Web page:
The cruelties of the Third Reich have been well-documented in countless Holocaust studies. This report contemplates the crimes of the Nazis from a special point of view.
Grymes (Musicology/Univ. of North Carolina, Charlotte) traces the histories of seven violins and their Jewish owners throughout the murderous German campaign. At first, talented musicians, barred from playing in Aryan orchestras or for Aryan audiences, were able to find a venue in Nazi-sanctioned Jewish Culture Leagues in several cities in occupied Europe. From those leagues, the renowned Bronislaw Huberman recruited members for his Orchestra of Exiles. The great violinist spent his energies delivering players from sure death to Palestine and the ensemble that became the famous Israel Philharmonic. Toscanini conducted the initial official performance, and a German violin remains from that concert. In Norway under Vidkun Quisling, a riot ensued when a Jewish virtuoso was scheduled to play an instrument once owned by national hero Ole Bull. Another violin accompanied its owner on a nearly six-year escape from Vienna, via Mauritius and prison, to Haifa. An Auschwitz violin survives from one of the several camp orchestras that marched prisoners to their tasks and back again. The violinists played, as well, for those headed to death and for the entertainment of their captors. (Primo Levi, for one, would never forget or forgive those mad voices of the labor camp.) Grymes interweaves the detailed stories of unremitting terror—some evocative of Jerzy Kosinski’s The Painted Bird (1965)—with accounts of the music and descriptions of the violins. Those recovered instruments are part of the Violins of Hope Project, a program founded by the esteemed Israeli violin maker Amnon Weinstein.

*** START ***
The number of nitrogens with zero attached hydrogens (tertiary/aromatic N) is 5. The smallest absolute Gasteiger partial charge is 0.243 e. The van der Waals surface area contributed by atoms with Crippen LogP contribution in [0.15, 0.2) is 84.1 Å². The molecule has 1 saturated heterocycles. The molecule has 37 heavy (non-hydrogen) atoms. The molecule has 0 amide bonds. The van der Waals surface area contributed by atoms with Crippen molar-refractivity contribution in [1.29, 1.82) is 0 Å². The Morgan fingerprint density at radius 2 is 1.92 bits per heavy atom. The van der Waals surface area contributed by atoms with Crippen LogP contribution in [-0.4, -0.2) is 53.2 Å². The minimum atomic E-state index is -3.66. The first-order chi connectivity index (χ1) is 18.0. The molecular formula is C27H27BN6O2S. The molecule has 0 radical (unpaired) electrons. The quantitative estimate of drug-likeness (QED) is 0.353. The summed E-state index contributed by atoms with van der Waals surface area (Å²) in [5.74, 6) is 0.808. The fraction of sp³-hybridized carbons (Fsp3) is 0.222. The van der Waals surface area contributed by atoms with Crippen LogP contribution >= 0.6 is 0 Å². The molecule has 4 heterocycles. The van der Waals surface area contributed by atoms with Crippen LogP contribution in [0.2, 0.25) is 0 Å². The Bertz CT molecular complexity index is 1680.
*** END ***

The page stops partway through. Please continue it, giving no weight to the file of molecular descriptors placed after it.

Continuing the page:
A special Holocaust study of the unique link that violins, klezmer or classical, have continuously had with the Jewish spirit.